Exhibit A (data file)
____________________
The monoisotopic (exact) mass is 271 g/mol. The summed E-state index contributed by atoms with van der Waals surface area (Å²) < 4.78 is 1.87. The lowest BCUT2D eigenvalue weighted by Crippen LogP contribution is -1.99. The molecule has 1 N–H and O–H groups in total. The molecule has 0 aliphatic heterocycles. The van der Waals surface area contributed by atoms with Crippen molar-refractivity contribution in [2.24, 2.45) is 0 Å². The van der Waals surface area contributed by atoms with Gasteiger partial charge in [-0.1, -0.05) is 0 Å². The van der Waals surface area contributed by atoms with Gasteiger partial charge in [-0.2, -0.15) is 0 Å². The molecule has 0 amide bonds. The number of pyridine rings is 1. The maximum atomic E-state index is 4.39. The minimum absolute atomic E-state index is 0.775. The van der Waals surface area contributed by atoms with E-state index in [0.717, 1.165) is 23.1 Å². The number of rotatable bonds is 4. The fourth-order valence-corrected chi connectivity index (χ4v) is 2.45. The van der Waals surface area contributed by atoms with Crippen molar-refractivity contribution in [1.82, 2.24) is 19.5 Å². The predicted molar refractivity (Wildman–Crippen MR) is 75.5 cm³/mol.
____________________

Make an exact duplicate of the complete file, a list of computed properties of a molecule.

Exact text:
The monoisotopic (exact) mass is 271 g/mol. The summed E-state index contributed by atoms with van der Waals surface area (Å²) < 4.78 is 1.87. The lowest BCUT2D eigenvalue weighted by Crippen LogP contribution is -1.99. The molecule has 1 N–H and O–H groups in total. The molecule has 0 aliphatic heterocycles. The van der Waals surface area contributed by atoms with Crippen molar-refractivity contribution in [2.24, 2.45) is 0 Å². The van der Waals surface area contributed by atoms with Gasteiger partial charge in [-0.1, -0.05) is 0 Å². The van der Waals surface area contributed by atoms with Gasteiger partial charge in [-0.2, -0.15) is 0 Å². The molecule has 0 amide bonds. The number of pyridine rings is 1. The maximum atomic E-state index is 4.39. The minimum absolute atomic E-state index is 0.775. The van der Waals surface area contributed by atoms with E-state index in [0.717, 1.165) is 23.1 Å². The number of rotatable bonds is 4. The fourth-order valence-corrected chi connectivity index (χ4v) is 2.45. The van der Waals surface area contributed by atoms with Crippen molar-refractivity contribution in [1.82, 2.24) is 19.5 Å². The predicted molar refractivity (Wildman–Crippen MR) is 75.5 cm³/mol.